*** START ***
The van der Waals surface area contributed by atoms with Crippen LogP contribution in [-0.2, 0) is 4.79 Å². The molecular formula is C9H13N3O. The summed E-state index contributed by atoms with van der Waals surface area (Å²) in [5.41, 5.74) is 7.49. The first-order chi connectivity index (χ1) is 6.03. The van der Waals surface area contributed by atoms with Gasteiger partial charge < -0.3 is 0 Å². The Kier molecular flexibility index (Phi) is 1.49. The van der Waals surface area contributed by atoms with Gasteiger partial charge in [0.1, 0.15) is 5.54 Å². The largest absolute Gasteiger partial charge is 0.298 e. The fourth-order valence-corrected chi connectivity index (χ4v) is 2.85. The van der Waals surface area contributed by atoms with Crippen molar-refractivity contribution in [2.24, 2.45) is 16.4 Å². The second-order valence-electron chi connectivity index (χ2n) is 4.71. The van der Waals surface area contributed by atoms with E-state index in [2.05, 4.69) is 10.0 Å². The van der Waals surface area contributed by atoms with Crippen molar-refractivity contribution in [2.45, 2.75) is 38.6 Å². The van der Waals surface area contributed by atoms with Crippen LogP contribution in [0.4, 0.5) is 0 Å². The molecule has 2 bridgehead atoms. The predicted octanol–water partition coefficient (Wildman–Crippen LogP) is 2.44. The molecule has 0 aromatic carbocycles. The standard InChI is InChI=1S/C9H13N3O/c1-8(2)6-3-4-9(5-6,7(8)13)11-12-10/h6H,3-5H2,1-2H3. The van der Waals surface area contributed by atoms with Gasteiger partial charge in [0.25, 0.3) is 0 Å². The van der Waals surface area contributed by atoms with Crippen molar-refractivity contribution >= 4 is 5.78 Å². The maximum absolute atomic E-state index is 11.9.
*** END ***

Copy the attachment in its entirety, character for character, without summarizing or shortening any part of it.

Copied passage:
The van der Waals surface area contributed by atoms with Crippen LogP contribution in [-0.2, 0) is 4.79 Å². The molecular formula is C9H13N3O. The summed E-state index contributed by atoms with van der Waals surface area (Å²) in [5.41, 5.74) is 7.49. The first-order chi connectivity index (χ1) is 6.03. The van der Waals surface area contributed by atoms with Gasteiger partial charge < -0.3 is 0 Å². The Kier molecular flexibility index (Phi) is 1.49. The van der Waals surface area contributed by atoms with Gasteiger partial charge in [0.1, 0.15) is 5.54 Å². The largest absolute Gasteiger partial charge is 0.298 e. The fourth-order valence-corrected chi connectivity index (χ4v) is 2.85. The van der Waals surface area contributed by atoms with Crippen molar-refractivity contribution in [2.24, 2.45) is 16.4 Å². The second-order valence-electron chi connectivity index (χ2n) is 4.71. The van der Waals surface area contributed by atoms with E-state index in [2.05, 4.69) is 10.0 Å². The van der Waals surface area contributed by atoms with Crippen molar-refractivity contribution in [2.45, 2.75) is 38.6 Å². The van der Waals surface area contributed by atoms with Crippen LogP contribution in [0.4, 0.5) is 0 Å². The molecule has 2 bridgehead atoms. The predicted octanol–water partition coefficient (Wildman–Crippen LogP) is 2.44. The molecule has 0 aromatic carbocycles. The standard InChI is InChI=1S/C9H13N3O/c1-8(2)6-3-4-9(5-6,7(8)13)11-12-10/h6H,3-5H2,1-2H3. The van der Waals surface area contributed by atoms with Gasteiger partial charge in [0.25, 0.3) is 0 Å². The van der Waals surface area contributed by atoms with Crippen molar-refractivity contribution >= 4 is 5.78 Å². The maximum absolute atomic E-state index is 11.9.